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The Impact of Taxes and Social Spending on Inequality and Poverty in Latin America: Argentina, Bolivia, Brazil, Chile, Colombia, Costa Rica, Ecuador, El Salvador, Guatemala, Honduras, Mexico, Peru, and Uruguay (Spanish) - Working Paper 427

Nora Lustig ()

No 427, Working Papers from Center for Global Development

Abstract: Using standard fiscal incidence analysis, this paper estimates the impact of fiscal policy on inequality and poverty in thirteen countries in Latin America around 2010. Argentina, Brazil, Chile, Costa Rica and Uruguay are the countries which redistribute the most and El Salvador, Guatemala and Honduras redistribute the least. Contributory pensions are significantly equalizing in Argentina, Brazil and Uruguay and also in Chile, Costa Rica and Ecuador but, in the latter, their effect is small. In the rest of the countries, contributory pensions are unequalizing but their effect is also small. More unequal countries tend to redistribute more. Bolivia, Colombia, El Salvador, Guatemala, Honduras and Peru redistribute below the trend; Chile, Ecuador and Mexico are on trend; and, Argentina, Brazil, Costa Rica and Uruguay redistribute above the trend. Fiscal policy reduces poverty in nine countries. However, in Brazil, Bolivia, Guatemala and Honduras, the incidence of poverty after taxes, subsidies and transfers (excluding spending on education and health) is higher than market income poverty, even though fiscal policy is equalizing. In Brazil and Mexico, a third of the post-fiscal poor were impoverished by fiscal policy and, in Bolivia and Guatemala, two thirds were. Public spending on pre-school and primary education is always equalizing and also pro-poor (i.e., per capita spending falls with per capita income). Spending on secondary education is always equalizing but pro-poor only in some countries. Spending on tertiary education is never pro-poor; however, it is always equalizing except for Guatemala. Government spending on public health is always progressive in relative terms and equalizing.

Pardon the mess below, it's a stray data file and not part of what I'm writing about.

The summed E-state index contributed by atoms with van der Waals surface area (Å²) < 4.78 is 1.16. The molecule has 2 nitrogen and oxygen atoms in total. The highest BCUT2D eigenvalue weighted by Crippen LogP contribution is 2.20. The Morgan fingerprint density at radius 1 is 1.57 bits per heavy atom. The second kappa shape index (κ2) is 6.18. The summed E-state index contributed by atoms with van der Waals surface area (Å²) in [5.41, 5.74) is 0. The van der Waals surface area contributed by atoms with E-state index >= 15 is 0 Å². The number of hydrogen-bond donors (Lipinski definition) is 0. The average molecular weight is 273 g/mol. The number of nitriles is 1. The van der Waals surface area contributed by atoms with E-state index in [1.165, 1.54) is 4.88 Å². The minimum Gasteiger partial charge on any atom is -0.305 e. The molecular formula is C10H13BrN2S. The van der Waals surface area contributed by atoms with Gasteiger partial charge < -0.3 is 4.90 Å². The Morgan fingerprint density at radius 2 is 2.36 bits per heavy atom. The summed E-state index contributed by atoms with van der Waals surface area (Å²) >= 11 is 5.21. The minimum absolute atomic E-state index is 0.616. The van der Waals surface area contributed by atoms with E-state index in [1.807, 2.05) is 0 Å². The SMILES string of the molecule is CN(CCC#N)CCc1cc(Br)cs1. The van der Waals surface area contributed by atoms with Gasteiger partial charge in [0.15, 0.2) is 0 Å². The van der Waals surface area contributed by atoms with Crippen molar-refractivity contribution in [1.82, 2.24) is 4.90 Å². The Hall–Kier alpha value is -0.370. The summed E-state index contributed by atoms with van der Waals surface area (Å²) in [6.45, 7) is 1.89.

Keywords: Fiscal incidence; inequality; poverty; taxes; fiscal transfers; Latin America (search for similar items in EconPapers)
JEL-codes: D31 H22 I38 (search for similar items in EconPapers)
Date: 2016-07-07
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